Tengwar is a fictional writing system devised by J.R.R. Tolkien to support the rich history of Elves in Middle Earth. As Tolkien was an Englishman, there are several examples in his hand of English prose written using Tengwar.
In Tolkien's fictional world, the Tengwar gave written form to the Elvish tongues of Quenya and Sindarin. Tengwar could also be used to transliterate the tongue of Mordor, as it famously did in the case of the One Ring's inscription.
Since the Lord of the Rings movies were produced in the early 2000s, there has been an undercurrent trend of "elvish" tattoos of names or mottos. This is where I got started with my Tengwar fascination.
Here is how I spell my own name in Tengwar (rendered here with the Tengwar Annatar font):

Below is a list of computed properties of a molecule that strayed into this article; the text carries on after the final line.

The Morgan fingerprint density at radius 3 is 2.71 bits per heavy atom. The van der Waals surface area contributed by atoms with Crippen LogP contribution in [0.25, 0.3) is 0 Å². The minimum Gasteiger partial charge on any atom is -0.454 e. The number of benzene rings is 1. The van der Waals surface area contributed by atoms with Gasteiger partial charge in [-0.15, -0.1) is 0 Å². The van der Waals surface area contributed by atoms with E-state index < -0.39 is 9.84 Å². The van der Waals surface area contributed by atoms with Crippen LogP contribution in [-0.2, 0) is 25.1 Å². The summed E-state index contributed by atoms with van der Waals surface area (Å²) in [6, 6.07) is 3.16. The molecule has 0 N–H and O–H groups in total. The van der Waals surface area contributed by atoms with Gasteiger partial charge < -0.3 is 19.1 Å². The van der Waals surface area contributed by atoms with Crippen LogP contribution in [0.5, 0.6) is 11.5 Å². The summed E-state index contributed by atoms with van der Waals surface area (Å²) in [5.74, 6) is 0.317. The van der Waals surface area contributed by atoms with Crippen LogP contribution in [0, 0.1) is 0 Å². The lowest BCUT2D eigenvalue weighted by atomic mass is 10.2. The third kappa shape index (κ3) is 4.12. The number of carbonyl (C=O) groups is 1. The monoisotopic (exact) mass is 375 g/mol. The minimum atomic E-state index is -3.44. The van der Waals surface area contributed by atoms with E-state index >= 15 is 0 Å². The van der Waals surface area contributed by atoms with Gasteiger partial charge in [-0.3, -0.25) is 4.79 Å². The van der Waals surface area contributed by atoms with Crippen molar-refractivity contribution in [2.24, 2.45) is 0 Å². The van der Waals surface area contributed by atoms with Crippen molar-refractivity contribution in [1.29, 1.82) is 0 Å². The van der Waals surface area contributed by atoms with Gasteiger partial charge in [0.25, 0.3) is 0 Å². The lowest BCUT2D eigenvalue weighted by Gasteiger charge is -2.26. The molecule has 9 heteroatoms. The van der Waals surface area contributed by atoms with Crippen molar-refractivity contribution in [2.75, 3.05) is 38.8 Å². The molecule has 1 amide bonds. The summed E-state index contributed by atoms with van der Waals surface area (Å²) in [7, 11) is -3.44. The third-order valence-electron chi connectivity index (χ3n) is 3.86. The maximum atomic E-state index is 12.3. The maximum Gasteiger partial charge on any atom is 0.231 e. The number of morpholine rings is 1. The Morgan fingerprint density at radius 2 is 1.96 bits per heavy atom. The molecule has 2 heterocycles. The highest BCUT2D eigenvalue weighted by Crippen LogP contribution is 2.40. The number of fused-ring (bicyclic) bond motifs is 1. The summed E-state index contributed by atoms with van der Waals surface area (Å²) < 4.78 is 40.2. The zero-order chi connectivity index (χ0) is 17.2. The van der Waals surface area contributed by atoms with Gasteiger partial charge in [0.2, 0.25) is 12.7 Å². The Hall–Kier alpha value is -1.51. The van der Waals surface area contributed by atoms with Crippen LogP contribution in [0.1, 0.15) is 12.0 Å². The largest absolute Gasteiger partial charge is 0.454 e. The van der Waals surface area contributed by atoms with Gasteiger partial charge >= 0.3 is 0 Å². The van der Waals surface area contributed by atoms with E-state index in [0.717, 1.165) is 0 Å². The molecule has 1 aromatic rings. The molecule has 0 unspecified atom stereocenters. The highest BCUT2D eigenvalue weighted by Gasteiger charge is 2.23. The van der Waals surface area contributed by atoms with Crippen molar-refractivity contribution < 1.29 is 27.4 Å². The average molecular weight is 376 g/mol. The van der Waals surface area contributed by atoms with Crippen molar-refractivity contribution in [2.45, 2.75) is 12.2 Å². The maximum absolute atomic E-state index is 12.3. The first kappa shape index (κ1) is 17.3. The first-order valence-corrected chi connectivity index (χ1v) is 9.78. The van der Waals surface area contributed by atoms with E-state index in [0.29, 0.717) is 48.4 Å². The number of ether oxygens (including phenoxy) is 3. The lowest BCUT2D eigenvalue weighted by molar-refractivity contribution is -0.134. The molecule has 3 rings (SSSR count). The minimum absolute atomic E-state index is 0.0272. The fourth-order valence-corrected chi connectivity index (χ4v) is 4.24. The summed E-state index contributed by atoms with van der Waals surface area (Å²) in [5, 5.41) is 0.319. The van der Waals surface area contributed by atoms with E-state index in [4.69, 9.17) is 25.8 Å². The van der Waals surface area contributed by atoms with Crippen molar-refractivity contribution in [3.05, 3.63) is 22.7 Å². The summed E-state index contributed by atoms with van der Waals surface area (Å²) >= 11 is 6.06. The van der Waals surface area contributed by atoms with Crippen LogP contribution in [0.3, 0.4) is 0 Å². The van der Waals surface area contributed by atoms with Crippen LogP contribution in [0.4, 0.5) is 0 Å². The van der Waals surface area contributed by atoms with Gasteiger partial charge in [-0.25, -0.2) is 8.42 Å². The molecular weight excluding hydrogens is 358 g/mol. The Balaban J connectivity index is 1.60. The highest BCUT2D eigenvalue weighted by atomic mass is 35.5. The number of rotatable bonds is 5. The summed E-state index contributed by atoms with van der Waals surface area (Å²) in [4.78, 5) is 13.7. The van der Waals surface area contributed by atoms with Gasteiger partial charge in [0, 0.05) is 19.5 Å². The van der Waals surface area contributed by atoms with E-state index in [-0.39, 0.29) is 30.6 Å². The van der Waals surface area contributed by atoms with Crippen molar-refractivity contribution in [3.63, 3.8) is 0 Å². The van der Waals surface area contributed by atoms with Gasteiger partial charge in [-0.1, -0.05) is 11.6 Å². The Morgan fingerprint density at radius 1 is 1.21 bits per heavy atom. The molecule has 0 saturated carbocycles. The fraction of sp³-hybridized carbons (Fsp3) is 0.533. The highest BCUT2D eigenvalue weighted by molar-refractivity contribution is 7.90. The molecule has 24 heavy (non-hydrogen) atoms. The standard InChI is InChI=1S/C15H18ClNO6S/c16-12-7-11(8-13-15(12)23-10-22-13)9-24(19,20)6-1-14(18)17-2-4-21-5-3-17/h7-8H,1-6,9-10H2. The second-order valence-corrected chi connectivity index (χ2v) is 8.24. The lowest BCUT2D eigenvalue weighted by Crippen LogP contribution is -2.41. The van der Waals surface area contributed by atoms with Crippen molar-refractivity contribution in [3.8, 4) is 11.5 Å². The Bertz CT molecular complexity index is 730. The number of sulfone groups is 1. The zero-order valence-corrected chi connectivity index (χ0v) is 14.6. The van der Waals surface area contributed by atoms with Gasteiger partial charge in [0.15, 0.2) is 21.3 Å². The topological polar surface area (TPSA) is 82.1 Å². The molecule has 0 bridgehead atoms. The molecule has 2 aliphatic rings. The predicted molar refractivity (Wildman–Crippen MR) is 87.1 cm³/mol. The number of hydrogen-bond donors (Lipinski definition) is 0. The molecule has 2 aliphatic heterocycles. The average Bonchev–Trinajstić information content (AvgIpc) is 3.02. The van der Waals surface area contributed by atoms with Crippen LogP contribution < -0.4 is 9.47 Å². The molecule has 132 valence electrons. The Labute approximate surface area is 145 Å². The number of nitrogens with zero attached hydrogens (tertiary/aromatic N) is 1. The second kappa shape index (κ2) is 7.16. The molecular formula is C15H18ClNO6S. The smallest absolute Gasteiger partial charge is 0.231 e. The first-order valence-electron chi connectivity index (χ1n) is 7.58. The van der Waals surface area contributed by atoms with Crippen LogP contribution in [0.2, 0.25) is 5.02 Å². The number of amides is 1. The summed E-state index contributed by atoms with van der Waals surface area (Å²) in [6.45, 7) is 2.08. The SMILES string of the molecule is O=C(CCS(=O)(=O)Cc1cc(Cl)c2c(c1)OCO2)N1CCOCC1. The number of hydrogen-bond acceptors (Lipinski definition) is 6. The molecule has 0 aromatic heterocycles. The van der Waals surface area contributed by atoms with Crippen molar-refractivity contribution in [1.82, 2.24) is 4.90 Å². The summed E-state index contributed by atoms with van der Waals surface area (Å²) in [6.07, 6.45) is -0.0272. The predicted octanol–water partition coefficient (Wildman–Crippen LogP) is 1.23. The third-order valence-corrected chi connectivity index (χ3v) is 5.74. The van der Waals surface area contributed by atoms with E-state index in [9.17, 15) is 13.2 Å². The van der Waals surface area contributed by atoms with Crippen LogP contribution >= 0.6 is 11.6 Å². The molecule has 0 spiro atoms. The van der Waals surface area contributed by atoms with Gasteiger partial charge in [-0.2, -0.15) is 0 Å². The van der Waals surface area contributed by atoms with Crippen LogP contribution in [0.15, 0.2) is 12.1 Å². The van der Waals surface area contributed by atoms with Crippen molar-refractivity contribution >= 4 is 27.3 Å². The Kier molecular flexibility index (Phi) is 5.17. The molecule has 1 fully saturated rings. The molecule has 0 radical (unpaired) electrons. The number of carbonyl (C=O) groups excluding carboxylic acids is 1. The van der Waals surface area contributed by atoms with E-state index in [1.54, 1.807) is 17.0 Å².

Would I get a tattoo of that? No, I don't think I will.
As I began to learn more about Tengwar and the mechanics of the writing system, I was struck by its depth and beauty. Although I am not a linguist, and you likely aren't either, I would recommend The Tengwar Handbook by Arno Gourdol and Amanye Tenceli by Mäns Björkman as excellent primers on the most common ways to read and write Tengwar.
I began to journal (painfully slowly) in Tengwar, in an effort to learn it better. I tried to adopt the "English Mode" as described in the above resources.
To help myself out, I created a modest single-page reference for transliterating English to Tengwar. It was intended for my own personal use, but others may find it useful.
Download: Tengwar Reference PDF (139 KB)
I favor transliterating orthographically rather than phonemically (my brain just works that way), but the reference should be helpful to writers of either method.
For more information about Tengwar and related topics, see these excellent sources:
- The Tengwar Handbook by Arno Gourdol
- Amanye Tenceli by Mäns Björkman
- Writing Sindarin with Tengwar (PDF) by Per Lindberg
- Tengwar Textbook (PDF) by Chris McKay
- Tengwar Annatar font